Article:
LOS ANGELES — Kareem Abdul-Jabbar had a career that should have him in the GOAT conversation: six-time champion, six MVPs, 15-time All-NBA, two-time scoring champion, 11-time All-Defensive Team, and an iconic shot that — until just this week — helped him score the most points in the history of the game.
Yet Abudl-Jabbar said when he watches Giannis Antetokounmpo play, he gets a little jealous.
“I’d sort of like to do some of the things that he [does],” Abdul-Jabbar said, speaking a couple of days after his scoring record fell. “‘You get the rebound, you better not try and take it down to the other end of the court if you’re a frontline player’ — that was like gospel when I played. Giannis is going through all of that and opened the game up. So I’m happy he’s done that, but I’m annoyed that wasn’t in time for me to try to get in on the fun.”
Antetokounmpo said that he was lucky that his coaches always encouraged him to bring the ball up the court (which makes sense, it doesn’t take a highly trained basketball eye to see he’s an unstoppable force in transition). Then he marveled at the idea of Abdul-Jabbar in that role.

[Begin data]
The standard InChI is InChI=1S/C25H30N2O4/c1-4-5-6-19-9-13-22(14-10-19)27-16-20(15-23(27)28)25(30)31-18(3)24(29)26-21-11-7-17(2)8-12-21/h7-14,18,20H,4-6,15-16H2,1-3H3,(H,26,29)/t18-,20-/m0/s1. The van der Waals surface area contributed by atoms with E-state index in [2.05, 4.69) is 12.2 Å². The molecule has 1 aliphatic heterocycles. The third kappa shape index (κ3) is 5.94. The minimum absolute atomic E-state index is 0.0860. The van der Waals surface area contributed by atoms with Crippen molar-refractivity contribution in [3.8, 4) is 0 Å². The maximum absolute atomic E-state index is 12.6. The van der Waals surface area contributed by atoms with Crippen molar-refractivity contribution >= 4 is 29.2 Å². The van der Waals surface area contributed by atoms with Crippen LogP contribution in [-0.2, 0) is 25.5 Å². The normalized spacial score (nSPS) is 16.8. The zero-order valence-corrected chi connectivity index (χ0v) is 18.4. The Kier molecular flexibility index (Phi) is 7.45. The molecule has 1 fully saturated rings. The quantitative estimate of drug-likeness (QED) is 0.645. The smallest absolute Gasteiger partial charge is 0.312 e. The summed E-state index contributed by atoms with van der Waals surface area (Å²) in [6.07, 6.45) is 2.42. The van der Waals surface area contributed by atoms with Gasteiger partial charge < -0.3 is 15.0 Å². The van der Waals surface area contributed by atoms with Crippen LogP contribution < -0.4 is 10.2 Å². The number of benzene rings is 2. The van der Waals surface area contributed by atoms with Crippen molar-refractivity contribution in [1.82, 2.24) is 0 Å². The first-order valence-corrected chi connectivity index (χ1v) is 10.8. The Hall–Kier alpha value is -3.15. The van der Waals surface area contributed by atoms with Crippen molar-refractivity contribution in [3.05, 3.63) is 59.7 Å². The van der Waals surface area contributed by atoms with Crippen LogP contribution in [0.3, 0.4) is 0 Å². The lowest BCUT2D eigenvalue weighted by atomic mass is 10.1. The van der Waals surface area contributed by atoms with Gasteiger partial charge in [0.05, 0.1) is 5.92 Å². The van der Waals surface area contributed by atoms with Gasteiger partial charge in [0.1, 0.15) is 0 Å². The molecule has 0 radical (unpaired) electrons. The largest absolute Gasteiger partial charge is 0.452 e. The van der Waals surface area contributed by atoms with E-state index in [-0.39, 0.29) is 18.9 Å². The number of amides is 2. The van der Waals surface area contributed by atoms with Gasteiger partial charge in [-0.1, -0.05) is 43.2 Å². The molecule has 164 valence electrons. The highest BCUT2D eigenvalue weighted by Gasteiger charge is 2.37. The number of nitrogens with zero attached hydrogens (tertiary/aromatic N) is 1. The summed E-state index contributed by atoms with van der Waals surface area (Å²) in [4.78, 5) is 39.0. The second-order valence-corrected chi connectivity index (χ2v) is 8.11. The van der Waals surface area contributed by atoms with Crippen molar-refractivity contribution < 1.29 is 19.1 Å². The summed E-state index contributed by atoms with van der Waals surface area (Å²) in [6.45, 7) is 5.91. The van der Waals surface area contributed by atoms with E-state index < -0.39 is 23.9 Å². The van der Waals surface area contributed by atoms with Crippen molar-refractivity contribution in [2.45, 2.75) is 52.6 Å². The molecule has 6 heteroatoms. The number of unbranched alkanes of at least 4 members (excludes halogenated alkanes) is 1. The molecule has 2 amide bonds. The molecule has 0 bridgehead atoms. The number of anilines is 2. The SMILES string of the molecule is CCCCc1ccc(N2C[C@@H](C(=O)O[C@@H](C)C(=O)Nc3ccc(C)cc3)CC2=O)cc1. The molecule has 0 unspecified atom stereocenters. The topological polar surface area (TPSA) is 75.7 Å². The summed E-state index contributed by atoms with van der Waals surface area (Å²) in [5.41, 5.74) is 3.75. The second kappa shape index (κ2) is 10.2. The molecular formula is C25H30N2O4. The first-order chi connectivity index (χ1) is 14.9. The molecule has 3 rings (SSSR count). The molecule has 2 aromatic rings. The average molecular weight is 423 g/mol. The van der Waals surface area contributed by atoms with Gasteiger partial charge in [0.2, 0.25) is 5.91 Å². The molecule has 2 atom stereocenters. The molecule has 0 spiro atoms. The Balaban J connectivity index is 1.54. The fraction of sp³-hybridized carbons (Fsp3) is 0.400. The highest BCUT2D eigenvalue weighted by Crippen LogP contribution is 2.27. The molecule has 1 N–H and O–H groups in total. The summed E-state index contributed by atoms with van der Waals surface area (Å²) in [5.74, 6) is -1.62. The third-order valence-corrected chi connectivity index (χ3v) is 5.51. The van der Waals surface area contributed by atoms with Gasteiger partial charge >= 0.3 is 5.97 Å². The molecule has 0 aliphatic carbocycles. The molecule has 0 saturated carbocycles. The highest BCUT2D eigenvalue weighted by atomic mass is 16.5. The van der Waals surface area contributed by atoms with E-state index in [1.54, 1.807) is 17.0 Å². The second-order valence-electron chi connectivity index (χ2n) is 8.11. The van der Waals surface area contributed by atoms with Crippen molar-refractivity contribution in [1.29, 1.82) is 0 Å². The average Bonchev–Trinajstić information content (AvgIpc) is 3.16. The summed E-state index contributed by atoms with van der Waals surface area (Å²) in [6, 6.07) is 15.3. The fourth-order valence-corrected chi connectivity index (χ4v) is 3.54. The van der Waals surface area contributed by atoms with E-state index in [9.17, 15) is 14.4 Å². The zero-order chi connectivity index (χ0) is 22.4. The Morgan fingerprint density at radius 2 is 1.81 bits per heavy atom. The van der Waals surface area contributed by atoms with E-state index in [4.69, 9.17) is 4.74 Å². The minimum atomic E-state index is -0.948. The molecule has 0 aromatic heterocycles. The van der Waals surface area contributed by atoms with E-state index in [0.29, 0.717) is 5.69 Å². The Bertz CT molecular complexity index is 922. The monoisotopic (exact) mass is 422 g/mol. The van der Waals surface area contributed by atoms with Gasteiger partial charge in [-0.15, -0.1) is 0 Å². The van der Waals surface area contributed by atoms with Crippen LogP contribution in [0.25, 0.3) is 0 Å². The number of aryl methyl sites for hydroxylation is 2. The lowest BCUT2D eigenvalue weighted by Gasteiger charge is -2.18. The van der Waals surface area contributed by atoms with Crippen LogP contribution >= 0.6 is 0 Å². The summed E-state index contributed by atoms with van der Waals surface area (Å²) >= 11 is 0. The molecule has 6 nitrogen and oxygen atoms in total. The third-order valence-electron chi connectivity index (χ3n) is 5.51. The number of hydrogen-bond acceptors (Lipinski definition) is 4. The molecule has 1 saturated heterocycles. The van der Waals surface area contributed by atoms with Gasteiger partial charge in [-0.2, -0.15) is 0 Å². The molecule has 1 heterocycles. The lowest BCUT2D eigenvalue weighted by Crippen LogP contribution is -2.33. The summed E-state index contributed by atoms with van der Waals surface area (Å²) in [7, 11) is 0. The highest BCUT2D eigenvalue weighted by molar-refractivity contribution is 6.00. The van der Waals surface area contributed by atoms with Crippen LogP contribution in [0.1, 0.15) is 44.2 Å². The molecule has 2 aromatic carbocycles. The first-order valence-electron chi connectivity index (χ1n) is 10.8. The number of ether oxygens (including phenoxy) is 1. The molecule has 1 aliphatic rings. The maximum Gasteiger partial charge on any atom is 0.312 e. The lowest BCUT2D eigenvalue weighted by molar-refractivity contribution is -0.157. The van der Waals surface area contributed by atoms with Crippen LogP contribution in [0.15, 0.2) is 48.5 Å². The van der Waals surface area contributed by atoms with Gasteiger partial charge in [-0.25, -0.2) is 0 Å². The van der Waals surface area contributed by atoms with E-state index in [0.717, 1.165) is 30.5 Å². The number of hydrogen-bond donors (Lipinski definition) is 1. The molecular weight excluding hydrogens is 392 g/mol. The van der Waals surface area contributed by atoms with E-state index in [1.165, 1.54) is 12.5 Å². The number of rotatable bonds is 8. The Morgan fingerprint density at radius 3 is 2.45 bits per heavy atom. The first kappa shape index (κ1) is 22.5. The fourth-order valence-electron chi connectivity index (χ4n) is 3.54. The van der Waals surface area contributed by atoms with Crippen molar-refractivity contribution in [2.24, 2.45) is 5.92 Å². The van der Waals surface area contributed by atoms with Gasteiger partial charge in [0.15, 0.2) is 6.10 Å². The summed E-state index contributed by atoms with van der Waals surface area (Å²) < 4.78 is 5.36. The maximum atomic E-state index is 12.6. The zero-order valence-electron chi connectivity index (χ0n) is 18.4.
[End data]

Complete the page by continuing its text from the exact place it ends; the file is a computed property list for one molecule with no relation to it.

“Obviously, Kareem could bring the ball down the floor and create for himself, and get people go out of the way or ask for a pick and roll — he’d probably have 52,000 points. It would take LeBron eight more years to break that record,” Antetokounmpo said.
“I can’t imagine Kareem bringing it up. I’m sure he probably could, he did everything else,” Bucks coach Mike Budenholzer said when asked about this evolution in the sport. “I don’t know when the evolution started, but certainly Giannis is just incredibly unique, I think, to this league right now.”
Abdul-Jabbar was on hand when LeBron James broke his all-time scoring record, part of an outpouring of appreciation for James that KAJ didn’t get when he passed Wilt Chamberlain (in a neutral site game in Las Vegas, Abdul-Jabbar noted, so half the crowd was Kings fans).